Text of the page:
Combustible Celluloid
 
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With: Owen Wilson, Salma Hayek, Nesta Cooper, Jorge Lendeborg, Jr., Ronny Chieng, Steve Zissis, Josh Leonard, Madeline Zima, Bill Nye, Slavoj Žižek
Written by: Mike Cahill
Directed by: Mike Cahill
MPAA Rating: R for drug content, language, some sexual material and violence
Running Time: 104
Date: 02/05/2021
IMDB

Bliss (2021)

3 Stars (out of 4)

Reality Plights

By Jeffrey M. Anderson

Premiering Friday on Amazon Prime, Bliss — like other fantasy-based movies that have arrived during the COVID-19 pandemic — offers a fascinating chance to escape.

What if, just what if, this world of rampant disease, political unrest, and economic insanity were all fake, a computer simulation, and could simply be exited?

Yes, the idea was already used, and admittedly much better, in The Matrix (1999), but like the repeating day of Groundhog Day, it's an idea that can be continuously explored.

With its scattershot array of sub-themes, Bliss is too chunky to be really philosophical, but its fantasy aspect is most appealing.

Our two leads are also appealing. Owen Wilson brings a world-weary heaviness to his Greg Wittle, a man who occupies an office in some company wherein the cubicle-bound employees can be heard simultaneously chanting to customers on phones, "we're sorry."

Greg looks beaten down. His hair is slicked back merely to avoid the effort of combing it. He barely works at all, instead passing the time making elaborate drawings of some fantasy dream land.

His daughter Emily (Nesta Cooper) calls to invite him to her graduation, but Greg's divorce from Emily's mother was apparently so nasty that he balks.

He also seems to be addicted to pain pills, as he futilely attempts to renew a prescription before being called into the boss's office.

The boss (Steve Zissis), of course, fires him. He accidentally knocks the boss backwards into a desk, killing him. Greg hides the body, and dashes to the bar across the street.

There, he meets Isabel Clemens (Salma Hayek), who tells him that he's "real" and does not need to worry about the accidental death.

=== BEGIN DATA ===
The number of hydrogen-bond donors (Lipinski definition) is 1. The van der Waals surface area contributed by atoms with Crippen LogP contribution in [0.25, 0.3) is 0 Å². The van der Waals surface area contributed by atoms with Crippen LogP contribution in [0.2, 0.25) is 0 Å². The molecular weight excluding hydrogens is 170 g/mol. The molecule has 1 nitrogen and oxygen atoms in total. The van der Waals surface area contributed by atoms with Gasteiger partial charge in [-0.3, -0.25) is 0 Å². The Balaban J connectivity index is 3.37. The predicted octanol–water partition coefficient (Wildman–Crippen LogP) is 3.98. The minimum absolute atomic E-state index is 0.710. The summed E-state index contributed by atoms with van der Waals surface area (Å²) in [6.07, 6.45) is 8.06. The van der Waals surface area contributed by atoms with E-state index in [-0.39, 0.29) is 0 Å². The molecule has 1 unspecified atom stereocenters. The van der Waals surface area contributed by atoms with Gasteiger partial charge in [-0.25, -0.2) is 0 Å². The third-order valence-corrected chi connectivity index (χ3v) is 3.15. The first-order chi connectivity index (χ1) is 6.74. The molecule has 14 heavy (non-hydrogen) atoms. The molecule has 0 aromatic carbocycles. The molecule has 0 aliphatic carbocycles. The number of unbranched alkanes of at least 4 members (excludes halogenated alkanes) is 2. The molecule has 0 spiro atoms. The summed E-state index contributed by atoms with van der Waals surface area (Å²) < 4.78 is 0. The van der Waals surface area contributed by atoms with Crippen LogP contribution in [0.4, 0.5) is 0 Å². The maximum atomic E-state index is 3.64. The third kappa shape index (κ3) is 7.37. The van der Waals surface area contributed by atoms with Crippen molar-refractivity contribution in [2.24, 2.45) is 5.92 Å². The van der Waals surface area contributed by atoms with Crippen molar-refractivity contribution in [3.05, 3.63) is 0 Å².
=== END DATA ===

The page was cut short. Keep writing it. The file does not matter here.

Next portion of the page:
Isabel is sort of a homeless gypsy who demonstrates what appear to be telekinetic powers, spilling a drink from a tray across the room with a wave of her hand.

She shows Greg that he has them too. She tells him that it really doesn't matter what they do, since all the people around them are "not real."

So they have a good time bouncing around town, knocking skaters off their feet at a roller rink, and living at Isabel's elaborate, intricately-decorated homeless encampment.

It turns out that everything is a computer simulation, invented by Isabel, and it's designed this way on purpose. The "real" world is a gorgeous utopia (matching Greg's drawings), where our two leads appear clean and attractive, like movie stars again.

The hellhole "fake" world is meant to give visitors perspective, and allow them to more fully appreciate the beautiful "real" one.

A small role by science guy Bill Nye lends the movie at least a pretend idea of scientific credibility.

Unfortunately, Bliss stumbles on a few blocky plot items that might have been better off left out. First, Isabel and Greg's "powers" — and, weirdly, their ability to exit the simulation — depend on them procuring colored gems, which are either ingested or "snorted."

They must find these things like common junkies, slinking around in sleazy sinister buildings, and making shady deals.

If this whole thing is meant to be like a virtual reality game for people in the "real" world, why did Isabel make it so hard to get out of it?

Then, Emily becomes a major subplot, and even though the entire movie takes place from Greg's point of view, the movie occasionally cuts to scenes of Emily, who is apparently searching everywhere for her missing, and homeless, father.

So another question is: if Emily is "fake," then why spend all this time on her? How does Greg feel about his beloved daughter being nothing more than a video game character?

Truthfully, Greg does have quite a lot to process in this story, especially since he can't remember his "real" identity. There are a million questions, and shifting alliances, as he — and we — mull over what might or might not actually be real.

Writer and director Mike Cahill fortunately leaves enough ambiguity in his story, and drops enough intriguing little puzzles in the backgrounds (note printed signs), to tingle the synapses.

Cahill is also known for Another Earth (2011) and I Origins (2014), both science fiction movies that, like Bliss, strike a slightly awkward balance between ideas and emotions, sometimes not going far enough, and sometimes going too far.

Yet all three movies have a personal touch, as they all attempt to explore the meaning of identity, using perspective to ask fresh questions about who we are and what we might be doing here.

The films all take a quiet, low-fi approach to sci-fi, with an emphasis on ideas rather than on fighting, on emotions over visual FX. That's a rarity, and, despite its occasional awkwardness, Bliss is still worth getting lost in.

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